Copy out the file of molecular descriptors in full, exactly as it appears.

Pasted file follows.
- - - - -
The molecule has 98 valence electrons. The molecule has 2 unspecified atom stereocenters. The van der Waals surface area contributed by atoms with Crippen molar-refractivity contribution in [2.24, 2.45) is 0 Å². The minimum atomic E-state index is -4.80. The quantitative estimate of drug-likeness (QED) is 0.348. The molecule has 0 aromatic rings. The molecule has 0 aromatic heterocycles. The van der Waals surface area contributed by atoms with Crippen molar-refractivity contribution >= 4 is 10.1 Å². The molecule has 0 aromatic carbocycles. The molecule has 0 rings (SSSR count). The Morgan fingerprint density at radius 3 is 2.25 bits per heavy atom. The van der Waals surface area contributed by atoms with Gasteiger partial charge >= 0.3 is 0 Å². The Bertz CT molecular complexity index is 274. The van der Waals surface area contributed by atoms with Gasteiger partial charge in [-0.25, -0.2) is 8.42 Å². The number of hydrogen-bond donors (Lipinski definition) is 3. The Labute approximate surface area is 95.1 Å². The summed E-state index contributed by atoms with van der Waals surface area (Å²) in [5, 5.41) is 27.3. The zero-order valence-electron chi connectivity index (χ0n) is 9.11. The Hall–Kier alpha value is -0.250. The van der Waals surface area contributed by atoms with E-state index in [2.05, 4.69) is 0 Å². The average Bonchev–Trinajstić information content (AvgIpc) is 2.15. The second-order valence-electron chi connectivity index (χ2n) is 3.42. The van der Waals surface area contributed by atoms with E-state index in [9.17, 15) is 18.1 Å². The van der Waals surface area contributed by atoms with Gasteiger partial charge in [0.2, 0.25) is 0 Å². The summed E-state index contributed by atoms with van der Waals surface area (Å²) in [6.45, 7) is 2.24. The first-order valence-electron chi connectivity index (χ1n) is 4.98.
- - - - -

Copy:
The molecule has 98 valence electrons. The molecule has 2 unspecified atom stereocenters. The van der Waals surface area contributed by atoms with Crippen molar-refractivity contribution in [2.24, 2.45) is 0 Å². The minimum atomic E-state index is -4.80. The quantitative estimate of drug-likeness (QED) is 0.348. The molecule has 0 aromatic rings. The molecule has 0 aromatic heterocycles. The van der Waals surface area contributed by atoms with Crippen molar-refractivity contribution >= 4 is 10.1 Å². The molecule has 0 aromatic carbocycles. The molecule has 0 rings (SSSR count). The Morgan fingerprint density at radius 3 is 2.25 bits per heavy atom. The van der Waals surface area contributed by atoms with Gasteiger partial charge >= 0.3 is 0 Å². The Bertz CT molecular complexity index is 274. The van der Waals surface area contributed by atoms with Gasteiger partial charge in [-0.25, -0.2) is 8.42 Å². The number of hydrogen-bond donors (Lipinski definition) is 3. The Labute approximate surface area is 95.1 Å². The summed E-state index contributed by atoms with van der Waals surface area (Å²) in [5, 5.41) is 27.3. The zero-order valence-electron chi connectivity index (χ0n) is 9.11. The Hall–Kier alpha value is -0.250. The van der Waals surface area contributed by atoms with E-state index in [2.05, 4.69) is 0 Å². The average Bonchev–Trinajstić information content (AvgIpc) is 2.15. The second-order valence-electron chi connectivity index (χ2n) is 3.42. The van der Waals surface area contributed by atoms with E-state index in [9.17, 15) is 18.1 Å². The van der Waals surface area contributed by atoms with Gasteiger partial charge in [0.2, 0.25) is 0 Å². The summed E-state index contributed by atoms with van der Waals surface area (Å²) in [6.45, 7) is 2.24. The first-order valence-electron chi connectivity index (χ1n) is 4.98.